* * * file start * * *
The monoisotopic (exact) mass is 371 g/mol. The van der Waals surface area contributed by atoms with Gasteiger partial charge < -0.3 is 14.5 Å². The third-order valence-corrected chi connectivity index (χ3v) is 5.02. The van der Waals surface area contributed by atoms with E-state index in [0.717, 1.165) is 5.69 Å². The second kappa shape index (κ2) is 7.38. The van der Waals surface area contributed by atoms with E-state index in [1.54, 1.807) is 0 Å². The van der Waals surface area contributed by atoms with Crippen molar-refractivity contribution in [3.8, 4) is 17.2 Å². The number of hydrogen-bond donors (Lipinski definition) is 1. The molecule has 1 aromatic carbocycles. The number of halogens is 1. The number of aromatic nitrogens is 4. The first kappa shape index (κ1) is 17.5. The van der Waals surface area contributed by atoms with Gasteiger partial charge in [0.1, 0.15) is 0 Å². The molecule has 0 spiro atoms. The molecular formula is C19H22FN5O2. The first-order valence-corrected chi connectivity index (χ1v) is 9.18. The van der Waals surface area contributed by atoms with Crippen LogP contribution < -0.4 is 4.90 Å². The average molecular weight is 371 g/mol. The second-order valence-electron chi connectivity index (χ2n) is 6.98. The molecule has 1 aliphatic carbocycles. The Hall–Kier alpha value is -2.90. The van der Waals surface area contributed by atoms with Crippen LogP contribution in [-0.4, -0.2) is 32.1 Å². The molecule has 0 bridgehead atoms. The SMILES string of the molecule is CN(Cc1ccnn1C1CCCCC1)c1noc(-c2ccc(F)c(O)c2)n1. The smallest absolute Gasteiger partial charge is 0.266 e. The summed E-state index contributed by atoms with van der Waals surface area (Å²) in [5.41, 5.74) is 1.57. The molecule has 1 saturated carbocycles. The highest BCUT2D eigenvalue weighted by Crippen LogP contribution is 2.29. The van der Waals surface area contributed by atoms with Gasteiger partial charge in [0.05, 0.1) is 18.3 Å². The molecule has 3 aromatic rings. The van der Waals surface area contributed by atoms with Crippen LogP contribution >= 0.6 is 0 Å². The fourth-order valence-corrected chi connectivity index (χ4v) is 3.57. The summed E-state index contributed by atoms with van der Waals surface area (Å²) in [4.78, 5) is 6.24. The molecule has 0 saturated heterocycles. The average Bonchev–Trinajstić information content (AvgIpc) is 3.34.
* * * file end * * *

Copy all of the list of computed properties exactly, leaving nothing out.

The monoisotopic (exact) mass is 371 g/mol. The van der Waals surface area contributed by atoms with Gasteiger partial charge < -0.3 is 14.5 Å². The third-order valence-corrected chi connectivity index (χ3v) is 5.02. The van der Waals surface area contributed by atoms with E-state index in [0.717, 1.165) is 5.69 Å². The second kappa shape index (κ2) is 7.38. The van der Waals surface area contributed by atoms with E-state index in [1.54, 1.807) is 0 Å². The van der Waals surface area contributed by atoms with Crippen molar-refractivity contribution in [3.8, 4) is 17.2 Å². The number of hydrogen-bond donors (Lipinski definition) is 1. The molecule has 1 aromatic carbocycles. The number of halogens is 1. The number of aromatic nitrogens is 4. The first kappa shape index (κ1) is 17.5. The van der Waals surface area contributed by atoms with Gasteiger partial charge in [0.1, 0.15) is 0 Å². The molecule has 0 spiro atoms. The molecular formula is C19H22FN5O2. The first-order valence-corrected chi connectivity index (χ1v) is 9.18. The van der Waals surface area contributed by atoms with Crippen LogP contribution < -0.4 is 4.90 Å². The average molecular weight is 371 g/mol. The second-order valence-electron chi connectivity index (χ2n) is 6.98. The molecule has 1 aliphatic carbocycles. The Hall–Kier alpha value is -2.90. The van der Waals surface area contributed by atoms with Crippen LogP contribution in [-0.4, -0.2) is 32.1 Å². The molecule has 0 bridgehead atoms. The SMILES string of the molecule is CN(Cc1ccnn1C1CCCCC1)c1noc(-c2ccc(F)c(O)c2)n1. The smallest absolute Gasteiger partial charge is 0.266 e. The summed E-state index contributed by atoms with van der Waals surface area (Å²) in [5.41, 5.74) is 1.57. The molecule has 1 saturated carbocycles. The highest BCUT2D eigenvalue weighted by Crippen LogP contribution is 2.29. The van der Waals surface area contributed by atoms with Gasteiger partial charge in [0.05, 0.1) is 18.3 Å². The molecule has 3 aromatic rings. The van der Waals surface area contributed by atoms with Crippen LogP contribution >= 0.6 is 0 Å². The fourth-order valence-corrected chi connectivity index (χ4v) is 3.57. The summed E-state index contributed by atoms with van der Waals surface area (Å²) in [4.78, 5) is 6.24. The molecule has 0 saturated heterocycles. The average Bonchev–Trinajstić information content (AvgIpc) is 3.34.